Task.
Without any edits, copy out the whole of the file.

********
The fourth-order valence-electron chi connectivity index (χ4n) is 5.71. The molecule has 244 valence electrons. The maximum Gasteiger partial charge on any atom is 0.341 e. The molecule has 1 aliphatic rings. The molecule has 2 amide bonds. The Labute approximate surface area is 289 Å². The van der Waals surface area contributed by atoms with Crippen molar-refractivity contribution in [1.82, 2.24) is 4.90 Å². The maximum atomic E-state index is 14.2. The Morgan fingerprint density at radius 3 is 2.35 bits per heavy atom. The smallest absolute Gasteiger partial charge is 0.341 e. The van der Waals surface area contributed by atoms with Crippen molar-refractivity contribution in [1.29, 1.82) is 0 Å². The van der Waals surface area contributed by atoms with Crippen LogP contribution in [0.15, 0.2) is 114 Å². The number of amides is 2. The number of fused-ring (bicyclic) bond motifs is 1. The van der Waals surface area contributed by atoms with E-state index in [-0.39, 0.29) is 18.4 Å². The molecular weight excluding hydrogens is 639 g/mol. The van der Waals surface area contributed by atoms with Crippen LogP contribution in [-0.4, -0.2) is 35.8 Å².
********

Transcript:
The fourth-order valence-electron chi connectivity index (χ4n) is 5.71. The molecule has 244 valence electrons. The maximum Gasteiger partial charge on any atom is 0.341 e. The molecule has 1 aliphatic rings. The molecule has 2 amide bonds. The Labute approximate surface area is 289 Å². The van der Waals surface area contributed by atoms with Crippen molar-refractivity contribution in [1.82, 2.24) is 4.90 Å². The maximum atomic E-state index is 14.2. The Morgan fingerprint density at radius 3 is 2.35 bits per heavy atom. The smallest absolute Gasteiger partial charge is 0.341 e. The van der Waals surface area contributed by atoms with Crippen molar-refractivity contribution in [1.29, 1.82) is 0 Å². The van der Waals surface area contributed by atoms with Crippen LogP contribution in [0.15, 0.2) is 114 Å². The number of amides is 2. The number of fused-ring (bicyclic) bond motifs is 1. The van der Waals surface area contributed by atoms with E-state index in [-0.39, 0.29) is 18.4 Å². The molecular weight excluding hydrogens is 639 g/mol. The van der Waals surface area contributed by atoms with Crippen LogP contribution in [-0.4, -0.2) is 35.8 Å².